A lot of people want to start building robots but they don’t know where to start. It may seem too sophisticated for beginners when in reality it is not. Hopefully, there is an endless source of knowledge called the internet, where you can find literally every information you want.
This is a good project that can help you build and program an obstacle avoiding car using the Arduino board.
Arduino car project
Here is what we want the car to do: navigate and avoid obstacles.
We could decide to add an option to control this car remotely using Bluetooth, but we will stick with the autonomous behavior for the sake of letting you grasp how simple working with Arduino is.
Our robot will sense obstacles with an ultrasonic sensor mounted on its front, the brain of it will be an Arduino UNO clone, we will use a cheap chassis that you can easily buy online with very popular cheap motors. To control the motors we will need 2 channel motor controllers also called H bridge (it is made out of transistors whose connections look like the letter H and that’s why it is named H bridge, this way of connection between transistors allows you to change the direction of rotation of a motor).
We will also need some cables to connect everything together. And just to let you know, soldering is not needed in this tutorial.
Here is a list of parts needed for this project:
- Arduino UNO (you can also use others but connections may change)
- Chassis with 2 motors
- Motor controller L298
- Ultrasonic sensor
- Jumper wires
That’s all you need and it shouldn’t cost more than $30. You can also find a lot of kits having all these components.
Let’s start by fixing all the components to the chassis. You can use M3 screws.
While assembling, make sure that you will be able to connect the cables to those components. Sometimes it is impossible to fix for example an Arduino with 4 screws so you can use 3 or at least 2 to make it rigidly tied to the chassis.
To fix the ultrasonic sensor, I used a 3D printed part that I designed in AutoDesk Fusion 360, you can download it here. If you do not have a 3D printer, don’t worry, you can find a cheap sensor holder on Amazon or simply mount it on the chassis the best way you can.
On the image above, you can see how I placed the mounting screw to receive the Arduino board. On the next image, the Arduino board is fixed to the chassis.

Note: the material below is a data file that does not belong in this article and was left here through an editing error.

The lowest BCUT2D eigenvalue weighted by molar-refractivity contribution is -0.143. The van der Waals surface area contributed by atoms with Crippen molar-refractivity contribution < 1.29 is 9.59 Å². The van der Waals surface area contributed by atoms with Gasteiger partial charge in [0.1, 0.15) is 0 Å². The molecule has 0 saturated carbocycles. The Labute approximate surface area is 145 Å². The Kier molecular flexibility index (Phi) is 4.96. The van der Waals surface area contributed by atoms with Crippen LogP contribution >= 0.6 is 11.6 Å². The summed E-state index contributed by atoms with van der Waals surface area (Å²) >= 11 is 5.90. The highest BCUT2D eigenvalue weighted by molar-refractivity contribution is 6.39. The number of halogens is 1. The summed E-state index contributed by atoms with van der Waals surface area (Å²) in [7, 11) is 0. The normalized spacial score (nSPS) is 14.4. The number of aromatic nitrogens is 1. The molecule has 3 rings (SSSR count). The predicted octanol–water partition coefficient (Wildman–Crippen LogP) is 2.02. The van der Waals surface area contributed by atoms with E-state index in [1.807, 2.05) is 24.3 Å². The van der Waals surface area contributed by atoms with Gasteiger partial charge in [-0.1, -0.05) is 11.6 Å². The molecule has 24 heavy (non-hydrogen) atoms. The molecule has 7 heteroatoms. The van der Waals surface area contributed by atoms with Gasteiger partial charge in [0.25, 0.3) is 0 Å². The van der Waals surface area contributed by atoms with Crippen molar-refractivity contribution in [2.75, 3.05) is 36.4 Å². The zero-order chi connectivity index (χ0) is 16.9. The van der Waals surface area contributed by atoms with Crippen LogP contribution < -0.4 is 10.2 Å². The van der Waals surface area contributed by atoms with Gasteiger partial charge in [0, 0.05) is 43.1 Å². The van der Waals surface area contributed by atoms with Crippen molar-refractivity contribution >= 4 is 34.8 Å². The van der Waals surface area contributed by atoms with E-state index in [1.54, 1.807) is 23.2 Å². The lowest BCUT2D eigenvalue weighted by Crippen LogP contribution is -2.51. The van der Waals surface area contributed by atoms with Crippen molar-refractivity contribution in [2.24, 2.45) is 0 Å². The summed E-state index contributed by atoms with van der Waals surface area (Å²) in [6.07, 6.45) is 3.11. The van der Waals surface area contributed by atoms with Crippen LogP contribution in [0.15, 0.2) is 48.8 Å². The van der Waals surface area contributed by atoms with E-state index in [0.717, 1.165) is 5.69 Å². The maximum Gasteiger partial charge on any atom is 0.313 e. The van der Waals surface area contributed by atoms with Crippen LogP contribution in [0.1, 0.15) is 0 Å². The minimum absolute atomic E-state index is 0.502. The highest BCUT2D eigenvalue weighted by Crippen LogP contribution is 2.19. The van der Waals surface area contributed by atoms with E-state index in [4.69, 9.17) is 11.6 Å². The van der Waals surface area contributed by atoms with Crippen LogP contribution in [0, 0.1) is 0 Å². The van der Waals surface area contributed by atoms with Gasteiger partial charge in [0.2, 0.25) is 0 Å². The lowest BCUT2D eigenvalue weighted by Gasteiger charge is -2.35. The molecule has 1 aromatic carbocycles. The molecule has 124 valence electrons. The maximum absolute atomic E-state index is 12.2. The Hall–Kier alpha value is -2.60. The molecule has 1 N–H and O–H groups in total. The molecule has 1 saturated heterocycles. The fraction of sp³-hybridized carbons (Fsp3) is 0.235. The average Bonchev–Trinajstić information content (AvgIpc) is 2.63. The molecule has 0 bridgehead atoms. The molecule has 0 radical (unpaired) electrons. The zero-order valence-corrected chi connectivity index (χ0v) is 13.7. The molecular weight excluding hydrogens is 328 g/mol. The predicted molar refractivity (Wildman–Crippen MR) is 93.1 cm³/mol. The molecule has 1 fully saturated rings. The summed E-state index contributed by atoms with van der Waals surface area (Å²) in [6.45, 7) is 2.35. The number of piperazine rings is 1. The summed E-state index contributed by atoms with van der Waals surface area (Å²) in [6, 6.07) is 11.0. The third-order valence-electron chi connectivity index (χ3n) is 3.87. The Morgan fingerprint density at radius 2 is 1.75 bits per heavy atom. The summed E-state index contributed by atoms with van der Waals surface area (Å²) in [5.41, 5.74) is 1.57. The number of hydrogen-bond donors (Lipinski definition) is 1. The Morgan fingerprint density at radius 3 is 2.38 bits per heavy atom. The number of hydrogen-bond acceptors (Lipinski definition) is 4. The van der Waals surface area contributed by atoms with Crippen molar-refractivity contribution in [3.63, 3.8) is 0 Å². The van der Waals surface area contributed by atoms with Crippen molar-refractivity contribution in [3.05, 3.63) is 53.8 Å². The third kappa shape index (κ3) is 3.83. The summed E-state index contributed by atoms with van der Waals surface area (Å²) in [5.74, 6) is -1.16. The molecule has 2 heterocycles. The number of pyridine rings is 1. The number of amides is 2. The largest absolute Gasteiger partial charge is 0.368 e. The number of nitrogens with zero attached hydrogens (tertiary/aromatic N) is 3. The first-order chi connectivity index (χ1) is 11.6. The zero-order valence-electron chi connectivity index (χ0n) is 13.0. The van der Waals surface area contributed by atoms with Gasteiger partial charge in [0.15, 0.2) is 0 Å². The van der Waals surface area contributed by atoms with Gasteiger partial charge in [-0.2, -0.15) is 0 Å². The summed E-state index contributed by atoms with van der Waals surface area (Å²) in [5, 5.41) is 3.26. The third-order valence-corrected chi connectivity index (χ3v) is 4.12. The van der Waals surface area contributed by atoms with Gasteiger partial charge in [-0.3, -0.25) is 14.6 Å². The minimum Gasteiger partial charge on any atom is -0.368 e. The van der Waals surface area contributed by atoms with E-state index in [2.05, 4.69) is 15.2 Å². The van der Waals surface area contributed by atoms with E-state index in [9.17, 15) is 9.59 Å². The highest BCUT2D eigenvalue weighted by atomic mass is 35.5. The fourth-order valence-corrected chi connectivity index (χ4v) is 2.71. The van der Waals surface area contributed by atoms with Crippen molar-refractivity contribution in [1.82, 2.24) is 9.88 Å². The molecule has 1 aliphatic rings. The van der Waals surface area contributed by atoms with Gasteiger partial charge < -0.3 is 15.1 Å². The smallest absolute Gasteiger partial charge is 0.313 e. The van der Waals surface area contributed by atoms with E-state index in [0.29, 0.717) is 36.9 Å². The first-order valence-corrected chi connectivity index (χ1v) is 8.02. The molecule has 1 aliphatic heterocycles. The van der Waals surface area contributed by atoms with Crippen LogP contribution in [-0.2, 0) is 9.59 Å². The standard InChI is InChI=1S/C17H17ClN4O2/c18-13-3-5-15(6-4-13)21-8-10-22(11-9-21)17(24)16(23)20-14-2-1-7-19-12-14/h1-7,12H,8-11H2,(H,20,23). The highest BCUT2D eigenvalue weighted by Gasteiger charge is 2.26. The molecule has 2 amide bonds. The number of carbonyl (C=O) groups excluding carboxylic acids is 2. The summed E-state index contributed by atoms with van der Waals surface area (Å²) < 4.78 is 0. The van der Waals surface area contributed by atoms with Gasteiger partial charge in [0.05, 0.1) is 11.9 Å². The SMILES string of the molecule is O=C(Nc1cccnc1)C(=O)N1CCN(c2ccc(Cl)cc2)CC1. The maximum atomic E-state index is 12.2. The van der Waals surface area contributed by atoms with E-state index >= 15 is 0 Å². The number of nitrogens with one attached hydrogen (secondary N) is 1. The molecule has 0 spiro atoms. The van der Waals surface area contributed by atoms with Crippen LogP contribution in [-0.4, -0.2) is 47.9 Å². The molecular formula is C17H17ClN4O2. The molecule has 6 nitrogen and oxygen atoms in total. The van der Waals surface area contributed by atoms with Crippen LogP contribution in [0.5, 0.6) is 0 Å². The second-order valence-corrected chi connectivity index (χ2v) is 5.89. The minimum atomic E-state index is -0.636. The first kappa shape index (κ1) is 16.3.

There were only 2 holes to mount the motor driver so I used them.
Here are all the connections we have to make. Different colors represent different signals and voltages. Before plugging in the battery, make sure that everything is connected correctly, otherwise, you can burn something.
If a motor is rotating in the opposite direction than it should, you have to change its polarity (just swap the black cable with the red one).
And now it’s time to upload the code into the Arduino board. Copy the code above, Open you Arduino IDE, paste the code and upload it to the board.
The code is a very simple one. It just lets the robot go forward as long as there is no obstacles in front of it when it senses an obstacle, it randomly rotates left or right and goes forward again until the next obstacle has been found.
You don’t need to add any extra library to get this working, the code is all you need. It is so simple I think you will have no problem understanding it. It is kind of perfect for beginners. As an exercise, you can try writing your own program similar to this one, this way you will better understand how things work and hopefully be able to create a more advanced program based on this project. You can also play with variables at the beginning of the programs. They determine the rotation time, frequency of sensor reads and so on.
Now we can test our robot. Put it on the floor and plug it to power. Your robot should start moving 3 seconds after connecting the battery.
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Project completed. Now I am trying to add a servo to the sensor, to have it turn its head left and right, find the next direction to go to before turning its body.
Thanks for this!